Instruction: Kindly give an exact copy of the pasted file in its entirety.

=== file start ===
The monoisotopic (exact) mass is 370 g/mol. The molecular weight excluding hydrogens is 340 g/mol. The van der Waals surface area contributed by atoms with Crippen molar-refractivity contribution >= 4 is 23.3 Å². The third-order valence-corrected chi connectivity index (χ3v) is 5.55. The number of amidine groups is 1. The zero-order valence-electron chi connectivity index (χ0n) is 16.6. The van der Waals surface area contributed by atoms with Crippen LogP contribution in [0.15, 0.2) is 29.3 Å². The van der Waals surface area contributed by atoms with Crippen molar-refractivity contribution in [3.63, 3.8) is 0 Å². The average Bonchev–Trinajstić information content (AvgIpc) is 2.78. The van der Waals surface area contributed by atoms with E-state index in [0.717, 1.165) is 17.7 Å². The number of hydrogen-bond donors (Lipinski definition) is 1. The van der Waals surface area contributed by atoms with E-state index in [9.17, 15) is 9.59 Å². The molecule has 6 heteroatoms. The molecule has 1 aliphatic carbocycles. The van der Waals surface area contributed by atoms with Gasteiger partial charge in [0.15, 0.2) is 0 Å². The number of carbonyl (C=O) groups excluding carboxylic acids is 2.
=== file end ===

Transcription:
The monoisotopic (exact) mass is 370 g/mol. The molecular weight excluding hydrogens is 340 g/mol. The van der Waals surface area contributed by atoms with Crippen molar-refractivity contribution >= 4 is 23.3 Å². The third-order valence-corrected chi connectivity index (χ3v) is 5.55. The number of amidine groups is 1. The zero-order valence-electron chi connectivity index (χ0n) is 16.6. The van der Waals surface area contributed by atoms with Crippen LogP contribution in [0.15, 0.2) is 29.3 Å². The van der Waals surface area contributed by atoms with Crippen molar-refractivity contribution in [3.63, 3.8) is 0 Å². The average Bonchev–Trinajstić information content (AvgIpc) is 2.78. The van der Waals surface area contributed by atoms with E-state index in [0.717, 1.165) is 17.7 Å². The number of hydrogen-bond donors (Lipinski definition) is 1. The van der Waals surface area contributed by atoms with E-state index in [9.17, 15) is 9.59 Å². The molecule has 6 heteroatoms. The molecule has 1 aliphatic carbocycles. The van der Waals surface area contributed by atoms with Gasteiger partial charge in [0.15, 0.2) is 0 Å². The number of carbonyl (C=O) groups excluding carboxylic acids is 2.